The Zen of Film Scoring: The Sonic Palette
During my first week of procrastinating working very hard on the score for I Hate You, I was naturally a bit curious to learn more about the methods and techniques of established composers. Spending time pretending to pick up tips from the pros was an excellent way to avoid the fact that I was freaking out about how the hell I would successfully pull this shit off. One YouTube video wound up being a big inspiration, but not in the way I had initially imagined.
In a roundtable discussion between some incredibly successful Hollywood composers (including Danny Elfman, Hans Zimmer and Trent Reznor), two parts in particular jumped out at me: one was when each of these musicians — again, we’re talking about some of the most well-respected composers in the business — expressed their extreme insecurity any time they started a new project. The other was when they revealed that the first thing they do when starting a score is to spend a lot of time panicking and putting the whole thing off.
On the one hand, it sucks that those feelings apparently never go away. But on the other, I was feeling the exact same thing that some of the greatest composers of our time felt, ergo I was clearly already becoming a legit composer of legendary status. Still, while I had already written a small bit of music that was met with enthusiastic approval, I really did have to get something else started. I didn’t have the luxury of spending a 40-hour work week on writing music, after all.
Getting Organized: The Score Grid
First I needed to get good and organized, which is apparently a thing I enjoy doing. I made a grid containing every music cue I had to tackle and assigned each one a name and number. Then I noted things like the movie timecode start/end times, whether the cue was diagetic, non-diagetic or both (I’ll explain what that means in a second), if I had started writing any music for the cue, plus a brief note about what needed to be done next. FYI, diagetic music comes from within the scene itself (like the muzak playing in a diner where the characters are eating) as opposed to the movie score. I pretended to know what that word meant when I talked to the director, then looked it up later so I would seem smart.
I saved this master chart in Evernote and linked to individual notes for each cue where I could write detailed ideas, keep track of feedback from the director and add scratch audio recordings from my phone or perhaps images of motivational posters that say “Don’t f#$% this up.” I had the grid set up next to my workspace to refer to as I jumped between cues.
Below is a screenshot of part of the grid from about two months ago. And yes, I did name a cue “Crotch Shot.” Such custom name designations are the privilege one has when scoring, and it had the added bonus of a long email chain with the subject “CROTCH SHOT” showing up over and over in my inbox.
I should probably note here that I actually didn’t even think about diagetic music when I first agreed to score the film. It didn’t even occur to me that I would be responsible for creating music inside the scenes themselves, which speaks volumes to my inexperience with scoring features. But the variety of diagetic music in this project really upped the diversity and challenge of the scoring process, which was great. If I wasn’t feeling a particular cue at any one time, I could always change gears to write the score for an ’80s John Carpenter-esque action movie. Which I did. And it was awesome.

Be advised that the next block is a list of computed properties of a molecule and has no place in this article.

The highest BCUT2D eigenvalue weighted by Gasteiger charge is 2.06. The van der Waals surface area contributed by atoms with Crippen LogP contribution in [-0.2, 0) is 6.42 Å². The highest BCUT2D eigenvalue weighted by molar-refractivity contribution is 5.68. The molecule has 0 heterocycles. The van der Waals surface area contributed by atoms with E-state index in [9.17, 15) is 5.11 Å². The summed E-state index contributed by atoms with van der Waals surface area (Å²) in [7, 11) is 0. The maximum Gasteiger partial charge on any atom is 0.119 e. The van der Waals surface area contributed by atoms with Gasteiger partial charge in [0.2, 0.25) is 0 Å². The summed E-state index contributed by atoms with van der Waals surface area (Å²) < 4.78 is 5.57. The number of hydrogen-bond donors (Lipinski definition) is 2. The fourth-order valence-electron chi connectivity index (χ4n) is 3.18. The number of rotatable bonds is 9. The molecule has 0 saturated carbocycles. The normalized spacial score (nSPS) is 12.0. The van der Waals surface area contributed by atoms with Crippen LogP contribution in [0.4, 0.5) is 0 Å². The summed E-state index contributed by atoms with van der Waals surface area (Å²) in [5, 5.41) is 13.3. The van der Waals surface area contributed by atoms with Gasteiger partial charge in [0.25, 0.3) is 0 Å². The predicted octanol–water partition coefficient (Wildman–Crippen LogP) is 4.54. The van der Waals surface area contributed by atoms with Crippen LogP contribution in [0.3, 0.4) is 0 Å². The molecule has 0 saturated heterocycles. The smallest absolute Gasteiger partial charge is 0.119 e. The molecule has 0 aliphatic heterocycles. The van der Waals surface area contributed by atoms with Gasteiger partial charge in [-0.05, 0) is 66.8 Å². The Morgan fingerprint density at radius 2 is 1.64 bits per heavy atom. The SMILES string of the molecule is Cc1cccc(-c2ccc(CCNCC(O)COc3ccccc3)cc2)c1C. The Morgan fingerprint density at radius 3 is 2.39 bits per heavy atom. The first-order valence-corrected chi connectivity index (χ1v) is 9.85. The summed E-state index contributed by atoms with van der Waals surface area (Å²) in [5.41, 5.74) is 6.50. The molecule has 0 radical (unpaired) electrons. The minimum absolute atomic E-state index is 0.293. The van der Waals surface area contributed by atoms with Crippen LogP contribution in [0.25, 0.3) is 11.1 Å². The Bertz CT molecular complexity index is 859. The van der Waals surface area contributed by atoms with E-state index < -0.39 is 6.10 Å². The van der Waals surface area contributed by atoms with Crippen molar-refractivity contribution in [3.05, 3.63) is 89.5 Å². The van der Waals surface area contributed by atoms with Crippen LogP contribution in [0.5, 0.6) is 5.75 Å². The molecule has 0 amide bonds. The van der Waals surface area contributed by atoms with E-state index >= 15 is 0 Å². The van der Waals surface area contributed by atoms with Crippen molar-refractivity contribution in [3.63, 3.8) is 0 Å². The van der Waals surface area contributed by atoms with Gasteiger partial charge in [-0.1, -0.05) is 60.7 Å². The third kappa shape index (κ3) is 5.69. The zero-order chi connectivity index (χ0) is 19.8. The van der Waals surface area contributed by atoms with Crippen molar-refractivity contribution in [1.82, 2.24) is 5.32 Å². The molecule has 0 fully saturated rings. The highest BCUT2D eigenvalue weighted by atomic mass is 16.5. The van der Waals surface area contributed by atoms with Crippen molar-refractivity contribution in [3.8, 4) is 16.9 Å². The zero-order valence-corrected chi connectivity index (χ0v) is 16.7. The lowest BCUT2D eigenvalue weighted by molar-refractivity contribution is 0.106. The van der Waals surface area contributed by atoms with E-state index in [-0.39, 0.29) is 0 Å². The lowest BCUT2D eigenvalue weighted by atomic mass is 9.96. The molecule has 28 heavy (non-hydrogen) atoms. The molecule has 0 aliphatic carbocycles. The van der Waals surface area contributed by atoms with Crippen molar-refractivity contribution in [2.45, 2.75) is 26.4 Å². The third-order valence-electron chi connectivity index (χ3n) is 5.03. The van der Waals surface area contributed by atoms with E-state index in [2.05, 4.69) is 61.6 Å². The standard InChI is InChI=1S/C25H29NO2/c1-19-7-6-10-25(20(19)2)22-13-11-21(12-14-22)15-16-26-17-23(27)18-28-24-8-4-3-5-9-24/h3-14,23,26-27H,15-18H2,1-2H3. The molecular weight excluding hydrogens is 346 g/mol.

Building The Sonic Palette
One of the first things I needed to do was establish the sonic palette, which is really just a fancy way of saying I had to figure out what instruments I’d be using. With modern sample libraries, the timbral possibilities are nearly endless, but in order for a score to feel cohesive there needs to be some consistency in the sounds you’re hearing throughout. Brad, the director, said early on that he wanted the score to be mostly organic, which suited me just fine since I planned to base a lot of it on an acoustic guitar foundation. But since one of the main characters really likes video games, there were certain cues where I wanted to include sounds that threw back to classic video game music without sticking out too much sonically. So several pieces received a subtle synth pad based on a square wave (one of the types of synthesized sounds commonly heard in Nintendo games).
The palette was slowly built in this manner. Often I would find myself using a new instrument for a scene, only to realize that it might sound “out of nowhere” in the context of the movie since it hadn’t shown up in any music prior. There was one cue where I used a hammered dulcimer sound, then retroactively added dulcimer to several earlier scenes to find that it fit in rather nicely. I never did find a way to work in a kazoo, though. This has been added to the list of my life’s greatest regrets.
Of course, you can go overboard. You don’t want to include every sound in every cue. You don’t want to force an instrument into a place where it doesn’t make sense. You also want to have a few surprises along the way to keep it interesting. So it becomes a balancing act, the art of deciding what goes where and why, and more importantly what doesn’t go where. As you do this, the sonic palette comes into focus, and that makes each successive decision easier to make.
Once I got the basics of the sonic palette down, it was off to the races…
Evan Brown is a musician, artist, writer and breather of oxygen who writes about offbeat creativity and sarcastic philosophy on his site www.evbro.com.
Originally published at www.evbro.com on November 4, 2015.